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World Bank: Digital Divide Leaving Too Many Behind

With 60% of the world offline, the World Bank calls for changes to support the promise of the digital revolution.

iPhone 7 Rumors: 7 That Have People Talking
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The Internet and related digital technologies amplify economic growth, opportunity, and efficiency, according to a report released on Thursday by the World Bank. Yet the digital dividends arising from technological advancement -- growth, jobs, and services -- remain unevenly distributed.

Around the globe, according to World Bank figures, there are 6 billion people without access to broadband, 4 billion without access to the Internet, and 2 billion without mobile phones. As World Bank Group president Jim Yong sees it, traditional social and political challenges prevent the benefits of technologically driven prosperity from reaching the poor and disadvantaged.

"[T]he full benefits of the information and communications transformation will not be realized unless countries continue to improve their business climate, invest in people's education and health, and promote good governance," Yong wrote in the report.

The report frames ostensible efforts to expand Internet access, like Facebook's Internet.org, in a broader context. As Catherine A. Novelli, Under Secretary for Economic Growth, Energy, and the Environment at the State Department, put it in a statement, Internet access is necessary, but it isn't enough. "To fully realize the economic and social benefits from the digital dividend requires a technology environment that fosters competition among businesses, adapts workers' skills to the demands of the new economy, and ensures that institutions are accountable," she said.

(Image: World Bank)

(Image: World Bank)

Improving global prosperity, the report asserts, requires analog complements to digital advances, including regulations that foster connection and competition, skills to use technology, and institutions that respond to the needs and demands of citizens. For example, in Afghanistan and Niger, where 7 in 10 adults cannot read, literacy must precede connectivity.

The digital transformation that has been reshaping commerce, social interaction, and governance since the Internet became a mass market medium in the 1990s ought to have changed the world for the better. For many, it has. But it hasn't been enough to offset deeper problems. These include the declining rate of productivity growth around the globe, rising income inequality, and a decline in the percentage of free and fair elections around the world.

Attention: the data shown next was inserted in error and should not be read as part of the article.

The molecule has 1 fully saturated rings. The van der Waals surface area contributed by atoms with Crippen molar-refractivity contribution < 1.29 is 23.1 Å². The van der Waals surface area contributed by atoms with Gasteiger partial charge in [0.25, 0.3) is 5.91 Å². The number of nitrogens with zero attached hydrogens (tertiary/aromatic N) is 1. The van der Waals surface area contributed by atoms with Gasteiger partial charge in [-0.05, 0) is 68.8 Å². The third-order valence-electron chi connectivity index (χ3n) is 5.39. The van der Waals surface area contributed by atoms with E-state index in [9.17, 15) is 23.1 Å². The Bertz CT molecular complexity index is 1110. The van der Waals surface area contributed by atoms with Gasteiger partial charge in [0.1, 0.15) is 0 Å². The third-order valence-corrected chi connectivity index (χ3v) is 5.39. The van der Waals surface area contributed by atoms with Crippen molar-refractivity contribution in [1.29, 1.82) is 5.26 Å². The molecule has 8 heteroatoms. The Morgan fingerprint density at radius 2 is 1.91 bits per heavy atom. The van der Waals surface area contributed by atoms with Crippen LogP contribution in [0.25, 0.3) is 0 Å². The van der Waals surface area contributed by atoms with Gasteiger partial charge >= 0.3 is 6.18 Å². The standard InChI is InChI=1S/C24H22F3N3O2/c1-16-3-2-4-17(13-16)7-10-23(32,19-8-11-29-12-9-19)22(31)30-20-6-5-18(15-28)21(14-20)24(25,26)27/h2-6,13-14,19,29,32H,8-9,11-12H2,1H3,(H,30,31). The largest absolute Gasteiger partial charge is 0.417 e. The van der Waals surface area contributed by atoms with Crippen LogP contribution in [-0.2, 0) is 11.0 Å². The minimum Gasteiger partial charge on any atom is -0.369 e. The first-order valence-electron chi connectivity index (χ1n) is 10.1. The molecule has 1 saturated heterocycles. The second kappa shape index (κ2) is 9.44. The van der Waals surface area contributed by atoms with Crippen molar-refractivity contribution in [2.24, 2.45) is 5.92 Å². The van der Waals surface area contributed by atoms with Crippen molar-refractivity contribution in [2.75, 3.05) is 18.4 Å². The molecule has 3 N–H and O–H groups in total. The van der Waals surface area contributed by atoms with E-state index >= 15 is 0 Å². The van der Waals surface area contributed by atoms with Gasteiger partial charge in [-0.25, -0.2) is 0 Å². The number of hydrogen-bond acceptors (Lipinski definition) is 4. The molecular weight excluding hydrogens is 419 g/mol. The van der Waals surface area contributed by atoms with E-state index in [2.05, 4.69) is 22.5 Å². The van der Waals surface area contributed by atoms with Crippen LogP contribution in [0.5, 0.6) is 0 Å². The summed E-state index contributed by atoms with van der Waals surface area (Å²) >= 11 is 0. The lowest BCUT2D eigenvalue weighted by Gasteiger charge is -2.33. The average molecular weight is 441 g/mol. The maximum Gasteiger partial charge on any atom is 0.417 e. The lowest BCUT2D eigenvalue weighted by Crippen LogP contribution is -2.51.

"Firms are more connected than ever before, but global productivity growth has slowed," the report says.

It attributes the dissonance between technological advancement and economic retreat to several factors, including the fact that 60% of the world's people remain offline and unable to participate in the digital economy; the polarization of labor markets, because technology amplifies opportunities for the highly educated while it works against the less educated by making low-skill jobs scarce through automation and competition; and the winner-take-all tendency in the digital economy, which empowers elites, to the detriment of governance and institutional accountability.

[Read IoT: Can It Bridge the Digital Divide to Fulfill Its Promise?]

Noting that the economics of the Internet favor natural monopolies, the report cites two U.S. companies as examples. "Google, which captures almost one-third of global digital advertising revenue, has been investigated for preferential placement of its own products, exploiting third-party content, and exclusionary practices in its placement of advertising," the report says. "Amazon, the largest sales platform for book publishers, has used its market power to enforce its pricing policies."

The report stops short of condemning such concentrations of power, allowing that there may be other market benefits. But the implication is that instead of "winner-take-all," we'd all be better served by "winner-take-less."

The World Bank report also notes that Internet filtering and censorship, which have become increasingly common, impose economic and welfare costs, and threaten the Internet as an engine of growth.

The World Bank's recommendations to ensure that the digital revolution reaches everyone are simple: regulations that promote investment and innovation; educational opportunities that allow people to participate; and institutions that address citizens' concerns and requirements. But implementing these recommendations, even if the powers that be are so inclined, will not be simple.